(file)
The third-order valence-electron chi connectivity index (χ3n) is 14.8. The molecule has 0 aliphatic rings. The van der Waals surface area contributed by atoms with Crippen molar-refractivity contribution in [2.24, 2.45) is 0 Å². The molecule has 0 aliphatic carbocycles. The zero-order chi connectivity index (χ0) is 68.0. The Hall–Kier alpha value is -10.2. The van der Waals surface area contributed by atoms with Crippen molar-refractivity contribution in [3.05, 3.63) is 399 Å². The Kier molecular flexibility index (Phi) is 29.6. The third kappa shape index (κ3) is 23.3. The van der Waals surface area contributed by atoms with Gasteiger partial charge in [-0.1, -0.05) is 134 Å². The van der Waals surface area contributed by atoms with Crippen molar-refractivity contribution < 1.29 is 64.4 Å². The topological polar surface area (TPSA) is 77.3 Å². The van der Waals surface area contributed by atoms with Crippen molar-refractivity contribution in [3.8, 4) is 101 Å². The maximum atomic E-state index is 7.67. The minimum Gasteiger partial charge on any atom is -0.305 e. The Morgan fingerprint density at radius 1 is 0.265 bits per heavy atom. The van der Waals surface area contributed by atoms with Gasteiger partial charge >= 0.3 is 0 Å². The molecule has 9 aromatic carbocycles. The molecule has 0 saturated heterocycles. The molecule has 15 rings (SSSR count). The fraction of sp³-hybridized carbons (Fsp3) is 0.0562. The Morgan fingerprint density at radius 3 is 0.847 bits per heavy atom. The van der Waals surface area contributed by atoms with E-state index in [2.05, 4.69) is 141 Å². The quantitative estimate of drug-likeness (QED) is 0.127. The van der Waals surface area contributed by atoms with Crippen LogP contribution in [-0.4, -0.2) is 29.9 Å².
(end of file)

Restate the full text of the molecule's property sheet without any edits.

The third-order valence-electron chi connectivity index (χ3n) is 14.8. The molecule has 0 aliphatic rings. The van der Waals surface area contributed by atoms with Crippen molar-refractivity contribution in [2.24, 2.45) is 0 Å². The molecule has 0 aliphatic carbocycles. The zero-order chi connectivity index (χ0) is 68.0. The Hall–Kier alpha value is -10.2. The van der Waals surface area contributed by atoms with Crippen molar-refractivity contribution in [3.05, 3.63) is 399 Å². The Kier molecular flexibility index (Phi) is 29.6. The third kappa shape index (κ3) is 23.3. The van der Waals surface area contributed by atoms with Gasteiger partial charge in [-0.1, -0.05) is 134 Å². The van der Waals surface area contributed by atoms with Crippen molar-refractivity contribution < 1.29 is 64.4 Å². The topological polar surface area (TPSA) is 77.3 Å². The van der Waals surface area contributed by atoms with Crippen molar-refractivity contribution in [3.8, 4) is 101 Å². The maximum atomic E-state index is 7.67. The minimum Gasteiger partial charge on any atom is -0.305 e. The Morgan fingerprint density at radius 1 is 0.265 bits per heavy atom. The van der Waals surface area contributed by atoms with Gasteiger partial charge >= 0.3 is 0 Å². The molecule has 9 aromatic carbocycles. The molecule has 0 saturated heterocycles. The molecule has 15 rings (SSSR count). The fraction of sp³-hybridized carbons (Fsp3) is 0.0562. The Morgan fingerprint density at radius 3 is 0.847 bits per heavy atom. The van der Waals surface area contributed by atoms with E-state index in [2.05, 4.69) is 141 Å². The quantitative estimate of drug-likeness (QED) is 0.127. The van der Waals surface area contributed by atoms with Crippen LogP contribution in [-0.4, -0.2) is 29.9 Å².